Our solar system lies on the outskirts of a vast celestial city, a colossal community of stars, bound together by gravity; the Milky Way galaxy. Today, astronomers are piecing together the evidence which is allowing them to see our galaxy in a new and exciting way.
Tornadoes, hurricanes, snowstorms, lightning and floods - for us these destructive forces are symptoms of Earth's creative energy. The weather on Earth is one of the drivers for life and even the most violent and destructive storms create new opportunities for life to flourish. In our quest to discover if we are alone in the universe, we have recently hit upon a surprising new approach - we shouldn't just look for worlds, we should look for weather.
Each episode focuses on a single engineering specialty, like blasting, underwater construction, forensic engineering, robotics and virtual engineering.
Today's technology lets us study the cosmos as never before. The universe is full of billions of stars, planets and moons. In all this vastness, could we really be alone?
Hard as it is to swallow, cutting-edge theories are suggesting that our universe may not be the only universe. Instead, it may be just one of an infinite number of worlds that make up the multiverse.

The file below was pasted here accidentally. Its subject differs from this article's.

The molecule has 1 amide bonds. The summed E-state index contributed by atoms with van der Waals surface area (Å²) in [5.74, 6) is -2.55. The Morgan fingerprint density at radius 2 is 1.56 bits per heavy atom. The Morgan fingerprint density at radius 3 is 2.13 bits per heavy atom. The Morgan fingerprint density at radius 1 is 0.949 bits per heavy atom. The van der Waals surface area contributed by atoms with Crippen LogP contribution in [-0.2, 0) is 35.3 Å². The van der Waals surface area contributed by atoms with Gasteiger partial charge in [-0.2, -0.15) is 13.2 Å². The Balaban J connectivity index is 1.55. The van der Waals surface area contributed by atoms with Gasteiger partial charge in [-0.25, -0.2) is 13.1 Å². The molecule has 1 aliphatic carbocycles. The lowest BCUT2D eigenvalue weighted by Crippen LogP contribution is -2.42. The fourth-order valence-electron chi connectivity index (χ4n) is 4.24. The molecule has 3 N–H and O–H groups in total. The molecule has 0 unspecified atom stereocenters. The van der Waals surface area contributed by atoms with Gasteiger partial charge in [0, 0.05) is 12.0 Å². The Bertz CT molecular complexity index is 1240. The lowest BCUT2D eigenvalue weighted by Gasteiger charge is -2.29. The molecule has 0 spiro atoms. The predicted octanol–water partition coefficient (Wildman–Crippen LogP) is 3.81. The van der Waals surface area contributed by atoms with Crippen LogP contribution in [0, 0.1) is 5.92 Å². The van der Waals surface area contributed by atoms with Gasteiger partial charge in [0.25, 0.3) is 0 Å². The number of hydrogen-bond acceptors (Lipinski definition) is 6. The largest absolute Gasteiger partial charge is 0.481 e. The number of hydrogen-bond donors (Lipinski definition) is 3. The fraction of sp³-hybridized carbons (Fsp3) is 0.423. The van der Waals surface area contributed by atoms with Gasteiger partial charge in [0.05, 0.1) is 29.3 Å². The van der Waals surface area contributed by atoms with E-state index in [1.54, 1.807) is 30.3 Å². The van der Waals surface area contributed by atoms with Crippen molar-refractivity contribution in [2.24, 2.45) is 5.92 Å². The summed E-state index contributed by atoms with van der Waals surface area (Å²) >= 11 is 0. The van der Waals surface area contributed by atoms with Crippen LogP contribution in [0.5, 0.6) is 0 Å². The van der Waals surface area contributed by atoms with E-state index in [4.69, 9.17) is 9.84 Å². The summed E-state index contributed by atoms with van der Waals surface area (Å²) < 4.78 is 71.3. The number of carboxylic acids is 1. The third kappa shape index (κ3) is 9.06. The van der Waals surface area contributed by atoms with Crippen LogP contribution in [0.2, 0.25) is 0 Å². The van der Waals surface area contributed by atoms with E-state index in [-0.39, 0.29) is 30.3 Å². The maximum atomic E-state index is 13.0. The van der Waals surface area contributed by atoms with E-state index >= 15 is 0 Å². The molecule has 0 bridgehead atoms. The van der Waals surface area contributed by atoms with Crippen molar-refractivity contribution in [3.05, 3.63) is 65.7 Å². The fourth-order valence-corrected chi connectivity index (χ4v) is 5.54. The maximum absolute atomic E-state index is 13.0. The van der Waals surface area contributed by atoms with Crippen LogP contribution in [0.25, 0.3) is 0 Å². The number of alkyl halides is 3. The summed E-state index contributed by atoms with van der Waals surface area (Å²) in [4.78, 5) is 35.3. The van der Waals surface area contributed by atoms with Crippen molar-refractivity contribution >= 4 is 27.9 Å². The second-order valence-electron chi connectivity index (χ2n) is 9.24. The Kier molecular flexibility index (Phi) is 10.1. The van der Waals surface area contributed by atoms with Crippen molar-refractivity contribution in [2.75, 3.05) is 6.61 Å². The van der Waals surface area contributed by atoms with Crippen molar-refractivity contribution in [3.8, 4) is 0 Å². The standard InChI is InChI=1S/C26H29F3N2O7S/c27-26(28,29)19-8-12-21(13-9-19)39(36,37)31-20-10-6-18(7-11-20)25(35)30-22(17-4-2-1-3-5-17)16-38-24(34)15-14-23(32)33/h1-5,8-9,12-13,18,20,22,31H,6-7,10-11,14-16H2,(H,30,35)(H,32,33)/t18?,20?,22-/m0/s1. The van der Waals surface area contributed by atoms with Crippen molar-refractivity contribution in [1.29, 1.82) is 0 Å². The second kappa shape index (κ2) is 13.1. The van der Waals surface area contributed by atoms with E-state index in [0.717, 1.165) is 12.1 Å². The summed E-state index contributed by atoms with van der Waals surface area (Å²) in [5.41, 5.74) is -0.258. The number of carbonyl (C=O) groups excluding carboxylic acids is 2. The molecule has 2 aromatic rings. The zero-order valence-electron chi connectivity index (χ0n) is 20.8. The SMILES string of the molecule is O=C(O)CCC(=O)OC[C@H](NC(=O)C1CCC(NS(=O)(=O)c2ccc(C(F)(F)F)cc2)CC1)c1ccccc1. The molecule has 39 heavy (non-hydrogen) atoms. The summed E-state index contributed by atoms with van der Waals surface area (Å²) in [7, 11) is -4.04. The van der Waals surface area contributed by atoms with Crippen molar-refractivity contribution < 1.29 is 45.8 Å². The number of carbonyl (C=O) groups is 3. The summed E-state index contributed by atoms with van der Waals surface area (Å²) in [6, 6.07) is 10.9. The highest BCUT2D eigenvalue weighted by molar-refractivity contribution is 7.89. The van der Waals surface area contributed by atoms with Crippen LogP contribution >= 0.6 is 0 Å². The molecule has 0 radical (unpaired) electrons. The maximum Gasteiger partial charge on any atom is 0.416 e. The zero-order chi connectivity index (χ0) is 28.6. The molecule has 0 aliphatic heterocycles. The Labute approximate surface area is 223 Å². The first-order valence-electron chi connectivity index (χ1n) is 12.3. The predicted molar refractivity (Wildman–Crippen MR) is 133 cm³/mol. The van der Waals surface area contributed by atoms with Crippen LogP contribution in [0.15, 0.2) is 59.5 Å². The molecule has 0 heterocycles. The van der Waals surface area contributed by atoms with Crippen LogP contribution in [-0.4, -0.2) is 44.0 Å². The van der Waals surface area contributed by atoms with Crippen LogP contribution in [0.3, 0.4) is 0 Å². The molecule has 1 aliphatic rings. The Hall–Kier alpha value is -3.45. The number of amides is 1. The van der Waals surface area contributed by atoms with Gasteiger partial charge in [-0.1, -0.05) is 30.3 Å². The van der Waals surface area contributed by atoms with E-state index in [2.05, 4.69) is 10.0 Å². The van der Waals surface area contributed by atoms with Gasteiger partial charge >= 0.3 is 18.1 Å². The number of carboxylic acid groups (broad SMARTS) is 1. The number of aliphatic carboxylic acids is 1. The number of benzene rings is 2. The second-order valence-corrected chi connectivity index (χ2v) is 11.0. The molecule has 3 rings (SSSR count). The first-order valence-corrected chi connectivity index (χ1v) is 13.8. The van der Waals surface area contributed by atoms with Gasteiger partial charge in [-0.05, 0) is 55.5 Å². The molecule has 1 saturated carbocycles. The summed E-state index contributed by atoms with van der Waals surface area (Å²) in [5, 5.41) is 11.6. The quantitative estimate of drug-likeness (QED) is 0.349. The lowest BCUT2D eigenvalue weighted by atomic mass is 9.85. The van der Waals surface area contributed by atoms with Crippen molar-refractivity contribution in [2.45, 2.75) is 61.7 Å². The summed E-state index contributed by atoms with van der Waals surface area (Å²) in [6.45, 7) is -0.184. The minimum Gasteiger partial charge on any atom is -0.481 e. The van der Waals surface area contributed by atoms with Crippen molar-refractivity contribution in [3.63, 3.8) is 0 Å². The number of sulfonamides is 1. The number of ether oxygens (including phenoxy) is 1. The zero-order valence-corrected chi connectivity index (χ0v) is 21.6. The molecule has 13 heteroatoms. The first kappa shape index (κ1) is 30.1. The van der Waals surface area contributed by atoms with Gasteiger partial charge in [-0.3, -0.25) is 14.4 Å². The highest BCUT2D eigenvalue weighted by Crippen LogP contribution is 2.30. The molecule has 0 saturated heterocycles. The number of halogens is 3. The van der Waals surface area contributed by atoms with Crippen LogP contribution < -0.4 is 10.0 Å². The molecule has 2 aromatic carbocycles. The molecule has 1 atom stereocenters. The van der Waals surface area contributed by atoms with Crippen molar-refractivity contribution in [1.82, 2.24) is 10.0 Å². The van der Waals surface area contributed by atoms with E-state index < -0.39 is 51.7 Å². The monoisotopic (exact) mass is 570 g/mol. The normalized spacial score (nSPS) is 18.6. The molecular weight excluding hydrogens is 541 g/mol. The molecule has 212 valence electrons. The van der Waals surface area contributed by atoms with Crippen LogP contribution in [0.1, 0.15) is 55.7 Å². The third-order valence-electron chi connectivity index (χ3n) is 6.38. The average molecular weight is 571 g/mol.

In this new four-part series, renowned physicist Brian Greene reveals a mind-boggling reality beneath the surface of our everyday world.
In this second episode, they travel from January to the March equinox. Kate Humble gets closer to the sun than she has ever been before, while Helen Czerski visits a place that gets some of the biggest and fastest snowstorms on Earth.
An asteroid or comets may have wiped out the dinosaurs, and could do the same to man.
In this new four-part series, renowned physicist Brian Greene reveals a mind-boggling reality beneath the surface of our everyday world. Brian is going to let you in on a secret: We've all been deceived. Our perceptions of time and space have led us astray. Much of what we thought we knew about our universe just might be wrong.
The effect of air movement across the Earth's surface in creating climate zones.
An animation of a collision that formed the moon
An explanation of how the areas near the poles experience ligt 24hrs each day in the summer
From stunning space imagery to in-your-face storm chasing, this series showcases the incredible power of our seasons and weather, and what drives them to both incredible creation and devastating destruction.
Travel through our cosmic neighbourhood as we examine how pieces of Mars ended up in our own backyard and how collisions created our moon and left gashes on Jupiter.
There is a new kind of weather to worry about, and it comes from our nearest star. Scientists are expecting a fit of violent activity on the Sun which will propel billions of tonnes of superheated gas and pulses of energy towards our planet. Solar storms have the potential to close down our modern technological civilisation.
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